-          Yellow-billed Cuckoo Call-back Surveys – June 26-27 (Thur-Friday), July 10-11 (Thur-Friday), July 24-25 (Thur-Friday)– These elusive birds can be difficult to detect on surveys so we use the standardized call-back protocol developed by NAU that is being used by all agencies conducting these surveys all over the state. When you help with these surveys you are contributing to a larger effort to discover where in Arizona this imperiled subspecies is nesting. We have had great success finding these birds in this excellent habitat which makes these surveys lots of fun! For these surveys all volunteers will meet in San Manuel the evening before the survey, have dinner (on the IBA program) and stay in the San Manuel Lodge (also on the IBA program) so we can make an early start on the survey to beat the heat. Some volunteers prefer to drive up early the morning of the survey and that is totally fine.

***We will also be helping with a Desert Purple Martin study on this property in conjunction with York University and there will be chances to help with capturing and attaching transmitters to track their migration route which is largely unknown. Since we are coordinating with a visiting researcher for this project the dates are not determined yet, but it will likely be towards the end of May***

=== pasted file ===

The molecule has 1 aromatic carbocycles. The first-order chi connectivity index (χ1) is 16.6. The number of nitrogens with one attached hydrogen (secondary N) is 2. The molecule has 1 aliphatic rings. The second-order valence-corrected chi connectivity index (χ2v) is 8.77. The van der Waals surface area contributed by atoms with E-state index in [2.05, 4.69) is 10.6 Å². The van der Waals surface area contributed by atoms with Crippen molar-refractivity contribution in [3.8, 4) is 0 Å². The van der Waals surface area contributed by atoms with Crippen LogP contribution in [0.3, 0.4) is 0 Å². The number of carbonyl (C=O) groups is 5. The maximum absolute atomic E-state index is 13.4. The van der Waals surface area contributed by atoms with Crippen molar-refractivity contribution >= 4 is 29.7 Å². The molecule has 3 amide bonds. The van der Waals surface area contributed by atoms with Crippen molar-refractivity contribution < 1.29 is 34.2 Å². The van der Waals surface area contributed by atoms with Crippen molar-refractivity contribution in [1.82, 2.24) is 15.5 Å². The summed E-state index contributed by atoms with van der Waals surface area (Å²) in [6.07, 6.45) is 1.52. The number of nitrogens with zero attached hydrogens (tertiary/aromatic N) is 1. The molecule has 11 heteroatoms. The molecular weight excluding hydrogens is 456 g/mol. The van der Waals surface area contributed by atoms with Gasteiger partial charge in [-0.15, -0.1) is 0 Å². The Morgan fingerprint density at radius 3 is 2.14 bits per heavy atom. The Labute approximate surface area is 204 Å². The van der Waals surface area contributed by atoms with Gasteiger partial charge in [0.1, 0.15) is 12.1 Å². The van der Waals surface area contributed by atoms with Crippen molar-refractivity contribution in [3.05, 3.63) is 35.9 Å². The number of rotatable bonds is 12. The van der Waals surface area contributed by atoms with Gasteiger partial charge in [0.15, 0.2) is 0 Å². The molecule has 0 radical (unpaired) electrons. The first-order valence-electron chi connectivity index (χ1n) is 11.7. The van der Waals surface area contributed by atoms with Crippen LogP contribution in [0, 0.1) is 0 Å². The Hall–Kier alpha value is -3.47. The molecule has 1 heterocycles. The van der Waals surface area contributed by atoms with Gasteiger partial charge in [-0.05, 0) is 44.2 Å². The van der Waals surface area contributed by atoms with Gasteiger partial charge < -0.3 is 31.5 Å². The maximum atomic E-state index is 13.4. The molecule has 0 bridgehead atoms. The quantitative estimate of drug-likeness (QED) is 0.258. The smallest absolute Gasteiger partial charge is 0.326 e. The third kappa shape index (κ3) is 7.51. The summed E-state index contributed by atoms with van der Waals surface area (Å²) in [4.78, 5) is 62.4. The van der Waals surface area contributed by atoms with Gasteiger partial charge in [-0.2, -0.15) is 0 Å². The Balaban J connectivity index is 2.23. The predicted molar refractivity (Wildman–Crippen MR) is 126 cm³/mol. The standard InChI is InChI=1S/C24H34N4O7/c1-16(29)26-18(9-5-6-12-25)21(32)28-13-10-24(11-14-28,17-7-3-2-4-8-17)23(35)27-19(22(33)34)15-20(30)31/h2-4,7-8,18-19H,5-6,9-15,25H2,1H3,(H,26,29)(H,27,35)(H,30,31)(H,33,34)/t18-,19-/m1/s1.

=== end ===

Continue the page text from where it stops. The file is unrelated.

Phew, that is a lot of different surveys going on! Here is a summary calendar to help us all keep it straight:


June 11: Nocturnal Survey #2 on the Lower San Pedro – San Manuel

June 26-27: Yellow-billed Cuckoo survey #1 on the Lower San Pedro – San Manuel

July 9: Nocturnal Survey #3 on the Lower San Pedro – San Manuel

July 10-11: Yellow-billed Cuckoo survey #2 on the Lower San Pedro – San Manuel

July 17-18: Tohono O’odham Breeding Bird Survey #3

July 24-25: Yellow-billed Cuckoo survey #3 on the Lower San Pedro – San Manuel


If you would like any more information on any of these surveys or are interested in signing up for any of these, please email Jennie at jmacfarland@tucsonaudubon.org or call Jennie at 520-209-1804